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Life interrupted

Coronavirus pandemic disrupts work, study and play as the number of cases rises throughout the state

George Copeland Jr. | 3/19/2020, 6 p.m.
Coronavirus has been uncovered in Virginia’s capital city, adding to the anxiety and concern about the illness.
A man rides his bicycle through Jackson Ward on Tuesday wearing a medical mask as an extra precaution during the continuing spread of COVID-19 in Virginia. Photo by Regina H. Boone

Coronavirus has been uncovered in Virginia’s capital city, adding to the anxiety and concern about the illness.

Four people in Richmond have tested positive for COVID- 19, the latest development for a pandemic that has resulted in 77 infections and two deaths in the state and has seen local and state officials take increasingly measured steps to combat and prevent the virus’ spread.

Mayor Levar M. Stoney confirmed the virus’ arrival in Richmond during a news conference Wednesday at City Hall. He said the people infected, two in their 20s and two in their 30s, recently had traveled outside the state.

Three of the infected had traveled as part of a group trip to North Carolina with another person from Henrico County, who also has been confirmed as infected. The three cases were discovered during the investigation into the Henrico case, according to Dr. Danny T.K. Avula, director of the Richmond and Henrico health districts.

The fourth person in Richmond testing positive for the virus traveled to New York, where he came in contact with a person who has tested positive.

All four people have self-quarantined at home, as the Virginia Health Department works to trace their travels and previous contacts.

Officials announced Tuesday that a resident of Westminster Canterbury in Henrico County, a man in his 80s who had returned from a trip Florida, also has been hospitalized at VCU Medical Center.

Officials said he is one of two people being treated at VCU for the virus.

“We are in uncharted territory,” Mayor Stoney said. “Now is the time to increase our diligence and keep each other accountable.”

Schools and libraries have been shut down, with a mass shift to continue service through online resources in a bid to reduce the virus’ spread. Concerts, festivals and most sporting events across the country have been postponed or canceled.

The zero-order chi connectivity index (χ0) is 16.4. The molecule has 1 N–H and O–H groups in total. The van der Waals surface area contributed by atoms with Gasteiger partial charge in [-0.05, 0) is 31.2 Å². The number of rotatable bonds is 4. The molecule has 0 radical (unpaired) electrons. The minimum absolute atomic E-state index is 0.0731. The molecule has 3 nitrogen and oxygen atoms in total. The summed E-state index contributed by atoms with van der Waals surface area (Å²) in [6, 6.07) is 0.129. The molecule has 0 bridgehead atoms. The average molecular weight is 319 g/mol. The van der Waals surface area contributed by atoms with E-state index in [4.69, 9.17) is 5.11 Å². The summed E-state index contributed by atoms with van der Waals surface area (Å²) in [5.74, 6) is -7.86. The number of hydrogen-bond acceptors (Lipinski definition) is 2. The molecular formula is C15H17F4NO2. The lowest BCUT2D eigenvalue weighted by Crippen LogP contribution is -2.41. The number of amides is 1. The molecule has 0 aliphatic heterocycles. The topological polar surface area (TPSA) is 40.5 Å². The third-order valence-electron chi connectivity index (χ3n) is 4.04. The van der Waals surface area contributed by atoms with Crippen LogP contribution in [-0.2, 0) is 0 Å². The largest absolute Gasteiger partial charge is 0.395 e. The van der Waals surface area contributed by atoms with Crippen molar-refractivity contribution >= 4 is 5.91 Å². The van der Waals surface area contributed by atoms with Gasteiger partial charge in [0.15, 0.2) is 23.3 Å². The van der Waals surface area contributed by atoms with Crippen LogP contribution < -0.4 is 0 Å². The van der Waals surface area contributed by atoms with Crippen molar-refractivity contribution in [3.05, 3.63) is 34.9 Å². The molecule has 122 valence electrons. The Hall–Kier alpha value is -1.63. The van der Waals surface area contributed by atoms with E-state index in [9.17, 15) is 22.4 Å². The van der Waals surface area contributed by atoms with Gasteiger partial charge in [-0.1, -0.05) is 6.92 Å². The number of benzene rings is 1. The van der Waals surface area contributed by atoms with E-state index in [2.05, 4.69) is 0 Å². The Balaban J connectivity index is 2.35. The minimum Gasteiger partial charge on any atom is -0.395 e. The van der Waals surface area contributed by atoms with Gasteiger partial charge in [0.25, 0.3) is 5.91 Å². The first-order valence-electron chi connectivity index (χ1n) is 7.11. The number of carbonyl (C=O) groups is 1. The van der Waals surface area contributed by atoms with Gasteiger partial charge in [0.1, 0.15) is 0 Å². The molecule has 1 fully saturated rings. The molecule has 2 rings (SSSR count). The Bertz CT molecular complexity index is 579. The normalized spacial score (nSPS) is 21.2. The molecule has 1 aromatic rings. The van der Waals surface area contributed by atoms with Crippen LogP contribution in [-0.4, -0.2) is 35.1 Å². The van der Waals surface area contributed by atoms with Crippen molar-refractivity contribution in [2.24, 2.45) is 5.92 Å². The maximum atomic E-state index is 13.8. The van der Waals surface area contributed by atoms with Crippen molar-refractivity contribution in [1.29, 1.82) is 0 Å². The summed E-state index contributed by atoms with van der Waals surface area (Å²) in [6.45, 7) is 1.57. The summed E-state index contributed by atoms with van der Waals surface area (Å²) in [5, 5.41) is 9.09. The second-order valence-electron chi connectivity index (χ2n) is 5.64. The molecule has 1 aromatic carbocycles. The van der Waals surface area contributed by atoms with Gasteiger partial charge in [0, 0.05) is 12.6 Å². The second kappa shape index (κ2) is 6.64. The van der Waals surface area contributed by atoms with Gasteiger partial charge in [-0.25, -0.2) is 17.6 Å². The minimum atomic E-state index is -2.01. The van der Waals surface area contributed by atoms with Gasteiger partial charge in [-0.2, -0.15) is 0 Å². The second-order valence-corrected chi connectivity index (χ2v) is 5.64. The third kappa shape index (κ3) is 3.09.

Restaurants that are open are being limited to 10 customers at a time or are offering only to-go service like Mama J’s Kitchen in Jackson Ward, while malls and movie theaters are cutting hours, along with government agencies that offer critical services, such as the Department of Social Services.

Behind this dramatic effort and encouragement of people to keep away from each other is the deep concern the contagious virus could overwhelm hospitals and the rest of the public health system. With a vaccine still months away, separation to allow the virus to run its course in those infected appears to be the only option.

The real problem is that identifying those who have COVID-19 has proven nearly impossible. Testing is limited, and people can spread the virus to others for two to 14 days before they start having symptoms, including dry cough, fever and difficulty breathing. Estimates from top health experts are that there are 50 people infected for every confirmed case.

According to the health experts, the number of people with the virus can double every three days and quickly get out of control.

While most people will shake off the effects quickly, an estimated 15 percent of people who get the virus might need hospitalization and 5 percent could require intensive care and ventilators. Hospitals do not have the beds or ventilators to handle the hundreds and potentially thousands of patients who would need such care.